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Food sales Neophyte

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I'm relatively new to food distribution but already see a lot of changes in the industry here in Seattle.  It's all about price for my customers and I have a hard time overcoming operational failures and the constant change of direction that I receive from leadership.  Sometimes I wonder if I'm suppose to sell food or simply log my sales activities in CRM.  Either way I'm struggling and looking for suggestions.  I know the grass isn't greener but I'd be curious what others impressions are and or suggestions.  Am I alone?
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formerdsr

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Reply with quote  #2 
Neo, I'm a retired sales guy. 42 years on the street in Southern California. I came up during a time when everyone had their own style of selling. People were making money! There were lots of independents, so there wasn't this big push to sell everything in the book. Since no company was full line, you could share an account and still make money. Also, no Costco, Sam's Club or Restaurant Depot.

Despite what you might hear, it's not always about price. If you're going after an account that's been with a competitor for a long time, the owner might be testing you or using you to beat up his current rep. I had a seafood customer years ago that was mostly concerned with the prices of his fish, lobster, shrimp and crab. The price on Heinz ketchup and TP was not a big deal to him.

Once you've established a relationship with your customer, price becomes secondary. The owner/chef/manager knows you're going to take care of him. Just don't go crazy. Know your market and know what your customer's "hot button" items are. As an example, I used to price most boxed beef at 15 cents over my cost.

I hated Salesforce. It takes away any individuality you may have. I didn't get into this business to be a data entry clerk. I think 80-90% of what people enter in their CRM is what their managers want to see. It has no basis in reality.

The current mantra at Sysco and USF is "this is what we want you to sell, and this is how we want you to sell it". Food has taken a backseat to USF's Scoop and Value Added Services (and whatever Sysco calls their equivalent). If you're working Sysco or USF, leave for an independent. Better money. Less BS. 


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Food sales Neophyte

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Reply with quote  #3 
I was actually told by a VP today that "our customers should feel lucky to be able to buy our brand" 

The arrogance of this company is too much at times!  Has it always been this bad?  According to some of my veteran mentors the whole industry is messed up now that they make more money on a case of goods just by receiving it than we do when we sell it!  Sorry for the vent but really getting frustrated with the false bravado and arrogance of executive leadership!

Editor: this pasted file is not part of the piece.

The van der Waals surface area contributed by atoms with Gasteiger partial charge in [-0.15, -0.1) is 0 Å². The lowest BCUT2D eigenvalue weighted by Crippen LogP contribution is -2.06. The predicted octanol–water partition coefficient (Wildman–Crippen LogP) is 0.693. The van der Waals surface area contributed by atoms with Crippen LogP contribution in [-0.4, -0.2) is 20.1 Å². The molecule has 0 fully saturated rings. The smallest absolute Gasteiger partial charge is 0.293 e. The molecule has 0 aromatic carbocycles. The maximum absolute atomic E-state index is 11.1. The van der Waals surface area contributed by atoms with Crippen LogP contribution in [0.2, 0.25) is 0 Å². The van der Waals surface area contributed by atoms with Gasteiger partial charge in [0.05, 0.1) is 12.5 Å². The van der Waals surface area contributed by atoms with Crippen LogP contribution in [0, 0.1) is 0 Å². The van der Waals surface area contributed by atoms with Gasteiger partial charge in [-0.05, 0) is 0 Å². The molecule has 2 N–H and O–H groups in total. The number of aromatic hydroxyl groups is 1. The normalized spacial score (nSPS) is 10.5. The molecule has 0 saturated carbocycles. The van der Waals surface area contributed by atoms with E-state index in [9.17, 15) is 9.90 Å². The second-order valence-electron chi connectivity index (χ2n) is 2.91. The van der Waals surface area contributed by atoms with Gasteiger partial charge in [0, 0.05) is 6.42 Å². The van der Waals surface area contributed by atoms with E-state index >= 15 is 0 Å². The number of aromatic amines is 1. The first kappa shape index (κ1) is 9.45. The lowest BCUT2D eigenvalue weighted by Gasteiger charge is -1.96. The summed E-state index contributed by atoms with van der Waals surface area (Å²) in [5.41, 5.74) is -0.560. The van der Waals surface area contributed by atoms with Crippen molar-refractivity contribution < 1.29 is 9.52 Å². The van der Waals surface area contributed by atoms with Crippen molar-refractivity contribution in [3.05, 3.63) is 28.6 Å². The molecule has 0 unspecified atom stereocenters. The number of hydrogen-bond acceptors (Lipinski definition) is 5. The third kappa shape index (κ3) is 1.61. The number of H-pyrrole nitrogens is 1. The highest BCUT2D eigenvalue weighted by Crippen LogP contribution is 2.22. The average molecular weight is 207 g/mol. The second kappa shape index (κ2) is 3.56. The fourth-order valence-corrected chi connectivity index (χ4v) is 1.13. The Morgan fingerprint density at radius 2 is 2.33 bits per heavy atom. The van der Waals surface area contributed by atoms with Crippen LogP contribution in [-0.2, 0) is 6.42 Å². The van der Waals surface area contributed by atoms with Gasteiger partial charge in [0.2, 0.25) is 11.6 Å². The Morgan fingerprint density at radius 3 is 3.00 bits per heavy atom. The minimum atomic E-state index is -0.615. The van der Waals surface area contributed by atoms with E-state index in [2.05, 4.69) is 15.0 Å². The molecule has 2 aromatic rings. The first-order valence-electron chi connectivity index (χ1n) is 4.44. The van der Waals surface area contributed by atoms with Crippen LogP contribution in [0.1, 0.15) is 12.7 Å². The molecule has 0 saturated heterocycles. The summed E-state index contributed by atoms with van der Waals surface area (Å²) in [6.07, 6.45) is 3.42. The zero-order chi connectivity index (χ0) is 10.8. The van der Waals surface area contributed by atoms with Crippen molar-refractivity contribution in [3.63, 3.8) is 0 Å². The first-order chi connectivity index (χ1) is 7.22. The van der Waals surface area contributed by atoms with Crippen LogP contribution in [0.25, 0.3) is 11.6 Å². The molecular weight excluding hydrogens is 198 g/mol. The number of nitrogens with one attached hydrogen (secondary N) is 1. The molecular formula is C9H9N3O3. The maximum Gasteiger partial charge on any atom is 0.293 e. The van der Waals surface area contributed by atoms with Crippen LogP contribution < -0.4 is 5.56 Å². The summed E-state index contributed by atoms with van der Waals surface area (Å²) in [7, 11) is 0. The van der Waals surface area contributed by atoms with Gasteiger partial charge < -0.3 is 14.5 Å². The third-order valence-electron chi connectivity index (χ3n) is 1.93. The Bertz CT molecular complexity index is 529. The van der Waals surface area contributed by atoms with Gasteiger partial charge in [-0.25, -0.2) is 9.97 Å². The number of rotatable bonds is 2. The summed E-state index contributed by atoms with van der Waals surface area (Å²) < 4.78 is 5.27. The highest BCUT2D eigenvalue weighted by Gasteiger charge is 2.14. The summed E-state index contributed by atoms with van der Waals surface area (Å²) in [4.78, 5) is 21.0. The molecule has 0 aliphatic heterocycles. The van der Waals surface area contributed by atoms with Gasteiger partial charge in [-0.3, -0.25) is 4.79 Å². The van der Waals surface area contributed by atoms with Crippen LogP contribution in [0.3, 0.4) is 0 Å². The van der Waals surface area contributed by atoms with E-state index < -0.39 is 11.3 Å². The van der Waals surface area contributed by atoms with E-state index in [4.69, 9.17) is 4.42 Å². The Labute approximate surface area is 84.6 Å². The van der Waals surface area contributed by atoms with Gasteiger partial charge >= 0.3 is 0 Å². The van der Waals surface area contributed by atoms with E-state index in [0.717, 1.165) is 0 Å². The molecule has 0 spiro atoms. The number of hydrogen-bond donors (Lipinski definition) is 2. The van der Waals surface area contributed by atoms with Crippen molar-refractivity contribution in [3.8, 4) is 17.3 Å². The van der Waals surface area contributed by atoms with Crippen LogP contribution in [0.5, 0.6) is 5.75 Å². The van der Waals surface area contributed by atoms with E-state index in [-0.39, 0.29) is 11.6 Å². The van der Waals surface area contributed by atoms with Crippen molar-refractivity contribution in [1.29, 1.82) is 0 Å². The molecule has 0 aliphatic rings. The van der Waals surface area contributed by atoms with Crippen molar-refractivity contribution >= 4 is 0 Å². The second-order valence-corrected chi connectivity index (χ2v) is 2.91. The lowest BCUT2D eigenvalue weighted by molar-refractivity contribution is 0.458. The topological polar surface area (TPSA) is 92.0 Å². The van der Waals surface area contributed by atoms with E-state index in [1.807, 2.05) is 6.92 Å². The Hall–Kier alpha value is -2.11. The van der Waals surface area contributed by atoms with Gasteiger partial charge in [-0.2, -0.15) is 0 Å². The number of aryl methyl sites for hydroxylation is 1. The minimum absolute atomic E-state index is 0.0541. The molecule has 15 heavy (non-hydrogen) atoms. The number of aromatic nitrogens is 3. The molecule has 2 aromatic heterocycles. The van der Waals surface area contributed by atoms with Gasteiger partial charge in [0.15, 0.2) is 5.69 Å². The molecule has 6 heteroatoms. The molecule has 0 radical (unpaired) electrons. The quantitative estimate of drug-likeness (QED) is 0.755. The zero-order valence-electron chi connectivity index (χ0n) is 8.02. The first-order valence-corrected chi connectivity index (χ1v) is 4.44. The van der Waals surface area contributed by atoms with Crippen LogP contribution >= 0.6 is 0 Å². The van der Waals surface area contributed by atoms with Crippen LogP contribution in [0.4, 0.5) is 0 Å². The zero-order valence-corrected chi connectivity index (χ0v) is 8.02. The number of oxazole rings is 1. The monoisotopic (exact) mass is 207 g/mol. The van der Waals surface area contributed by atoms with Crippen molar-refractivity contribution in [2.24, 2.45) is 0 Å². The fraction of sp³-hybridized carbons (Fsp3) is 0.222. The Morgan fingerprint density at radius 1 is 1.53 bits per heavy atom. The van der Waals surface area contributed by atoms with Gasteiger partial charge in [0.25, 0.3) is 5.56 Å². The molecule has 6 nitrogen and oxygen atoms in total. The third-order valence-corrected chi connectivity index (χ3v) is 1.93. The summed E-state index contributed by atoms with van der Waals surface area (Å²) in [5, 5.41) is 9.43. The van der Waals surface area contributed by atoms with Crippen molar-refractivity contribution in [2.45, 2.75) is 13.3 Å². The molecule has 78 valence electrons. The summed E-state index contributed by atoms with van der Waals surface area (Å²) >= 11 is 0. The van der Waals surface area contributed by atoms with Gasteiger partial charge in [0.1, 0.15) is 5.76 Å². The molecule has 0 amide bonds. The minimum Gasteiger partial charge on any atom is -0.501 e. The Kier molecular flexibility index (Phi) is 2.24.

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formerdsr

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Reply with quote  #4 
Your VP sounds like a Sysco or USF kool-aid drinker. I worked for a few of those in my time.

Most private label products these days are USDA minimums as far as count or drained weight. Again, going back to the old days, one the companies I worked for had very high standards. Our counts and drained weights were always higher than the USDA minimum. We used to tell customers that they got 7 cans for the price of six. 

We also were able to have canners and packers do proprietary stuff for us. Our customers came to rely on this level of quality, and were willing to pay a higher price. Competitors would come in with they thought was a similar product, but we always out-cut them. Another thing we did was sell by the ounce/portion vs case price.

Unfortunately, the Big Boys want good little robots who will spout the party line, and be happy with making 60K a year. They would gladly cut you out of the equation, and have customers order online, if they could do it.
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snoman

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Reply with quote  #5 
It's always about price, always has been and always will be. I wouldn't pay more just because I kinda liked the cat that came by a couple times a week to hustle a few cases. 
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JustAnObserver

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Reply with quote  #6 
Quote:
Originally Posted by Food sales Neophyte
I was actually told by a VP today that "our customers should feel lucky to be able to buy our brand" 



Quote of the day right here. I'm sorry, but I got a chuckle out of this. [rofl]
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Food sales Neophyte

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Reply with quote  #7 
This Seattle market is going crazy because the FSA/US merger.  Seems as if the marriage of the two sides will be a little tense.  A lot of rumors of shady deals with shared customers to gain majority of business before merger is approved.  Everyone seems to be giving cases away or else interviewing elsewhere.  Let the shake up of the market begin and lets see who is left standing!
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formerdsr

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Reply with quote  #8 
Neo, the same thing happened when the Sysco/USF merger was going through. Thank God it didn't!

Sysco reps were going into USF accounts and telling them to switch now since their USF rep would be gone. Sysco reps were out talking sh*t about USF. Shared customers didn't know what to do. Look at the Waugh Foods/Sysco thread. 

Most of my customers HATED Sysco. I would have lost half of my route.